High Performance Shopfronts

Rossa + Rossa's façade projection: "How it would be if a house was dreaming"

Rossa + Rossa's façade projection: "How it would be if a house was dreaming"

What would it be like if your façade could come to life and talk to your customers?  ‘Urban Screening’ is when you do exactly this- using the entire architectural façade of your building to create full-scale graphics or animations.  We look at the best examples of this new trend.

555 KUBIK Projection: “How it Would be if a House was Dreaming”, Façade Projection, Rossa + Rossa

For this projection, creative duo Rosa and Rosa from Germany, created a custom animation which used the architectural motifs of the Hamburg Kunsthalle with the concept to ‘dissolve and break through the strict architecture of O.M. Under’s Galerie der Gegenwart’.

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Following from Rossa + Rossa’s interventions, another amazingly creative and radical team who literally ‘take over’ buildings.

Blinkenlights have worked in all the major European cities, literally turning huge building façades into one giant computer screen.  With screens and lights controlled by complex coding, Blinkenlights create giant games of Tetris, Pac-man and old school Bat ‘n’ Ball which users can interact with and play using their mobile phones.

Blinkenlights' work animates buildings with iconic images from blinking eyes to the Mona Lisa to Tetris games

Blinkenlights' work animates buildings with iconic images from blinking eyes to the Mona Lisa to Tetris games

Blinkenlights' glowing arcade games illuminating building façades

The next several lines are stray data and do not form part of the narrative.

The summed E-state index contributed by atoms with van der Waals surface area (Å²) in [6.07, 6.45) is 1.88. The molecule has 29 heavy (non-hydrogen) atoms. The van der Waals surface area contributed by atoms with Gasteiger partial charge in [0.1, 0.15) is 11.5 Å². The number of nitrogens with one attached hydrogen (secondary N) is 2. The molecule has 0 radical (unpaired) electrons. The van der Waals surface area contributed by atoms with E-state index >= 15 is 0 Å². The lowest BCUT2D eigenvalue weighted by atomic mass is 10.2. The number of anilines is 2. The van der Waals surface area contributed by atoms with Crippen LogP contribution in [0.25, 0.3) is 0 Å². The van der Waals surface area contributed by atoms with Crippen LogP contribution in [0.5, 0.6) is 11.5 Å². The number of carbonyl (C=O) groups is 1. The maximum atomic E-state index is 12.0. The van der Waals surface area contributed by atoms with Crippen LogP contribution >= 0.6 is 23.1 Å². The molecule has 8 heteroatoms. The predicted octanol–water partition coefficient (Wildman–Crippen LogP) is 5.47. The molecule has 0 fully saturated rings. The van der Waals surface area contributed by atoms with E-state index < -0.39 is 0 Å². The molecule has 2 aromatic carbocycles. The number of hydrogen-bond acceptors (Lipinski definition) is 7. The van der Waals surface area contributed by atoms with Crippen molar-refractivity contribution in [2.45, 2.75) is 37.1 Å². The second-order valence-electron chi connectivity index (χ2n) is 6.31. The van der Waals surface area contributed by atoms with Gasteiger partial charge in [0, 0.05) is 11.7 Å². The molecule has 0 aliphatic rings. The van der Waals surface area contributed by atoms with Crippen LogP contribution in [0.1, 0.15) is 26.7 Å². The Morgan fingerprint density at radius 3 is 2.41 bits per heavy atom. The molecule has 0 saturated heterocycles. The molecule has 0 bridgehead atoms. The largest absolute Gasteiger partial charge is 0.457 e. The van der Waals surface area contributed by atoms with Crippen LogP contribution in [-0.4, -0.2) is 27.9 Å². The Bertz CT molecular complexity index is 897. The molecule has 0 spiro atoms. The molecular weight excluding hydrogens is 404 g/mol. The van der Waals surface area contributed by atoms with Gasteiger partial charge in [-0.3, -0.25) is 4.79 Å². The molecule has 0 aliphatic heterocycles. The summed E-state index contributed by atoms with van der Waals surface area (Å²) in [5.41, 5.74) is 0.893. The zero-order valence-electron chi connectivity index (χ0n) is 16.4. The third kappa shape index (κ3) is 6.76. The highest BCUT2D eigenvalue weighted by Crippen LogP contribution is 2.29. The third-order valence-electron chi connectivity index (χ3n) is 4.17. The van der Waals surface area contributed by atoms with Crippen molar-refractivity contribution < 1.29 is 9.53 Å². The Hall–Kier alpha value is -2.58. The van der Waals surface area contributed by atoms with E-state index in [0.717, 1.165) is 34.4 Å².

Blinkenlights' glowing arcade games illuminating building façades

Moving from animation to a static and electronic to classical but no less dramatic, Prada’s pop-up store in Paris this summer references the neo-classical architecture of it’s Parisienne context. The store, designed by Roberto Baciocchi pays tribute to the Italian art critic and writer Apollinaire; a key member of the Montparnasse arts scene.

Prada Pop-up Store, Paris, view of façade

Prada Pop-up Store, Paris, view of façade

Famous for his collaborations with the likes of Pablo Picasso and Jean Cocteau, he was fascinated by the cubist painters and this tribute store takes the theme of the Mirabeau Bridge which is said to have inspired Apollinaire’s most iconic poem.

The bridge motif wraps itself around and into the interior in homage to the Mirabeau Bridge, Paris

The bridge motif wraps itself around and into the interior in homage to the Mirabeau Bridge, Paris

The façade, a printed trompe l’oil effect pictures a giant rendition of the Mirabreau bridge which literally clothes the building on the outside and wraps around and into the walls of the store on the inside.  Its silhouette frames the store, which also features mannequins depicting a scene straight from the dawn of the 20th century. The historic theme continues with the building’s marble, which came from the very first Prada store built in 1913.  What is so clever about this design is they way this elaborate and decorative style has been literally ‘flattened’ so that it becomes a giang facsimilie of the original.

Take-outs:

•  Façades are the prominent street presence of your brand and the various examples above show the amazing amount of potential they have

•  Rather than being purely self-promotional, the façade provides an opportunity to explore collaborations with creative teams/ artist- these events in themselves will have a greater impact on your brand’s status than conventional advertising

•  Think of  your façade day and night- make your building a landmark

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Words: Howard Sullivan, Research: Isobel Scott

Credits: Photography for Rossa + Rossa work from http://www.rossarossa.de
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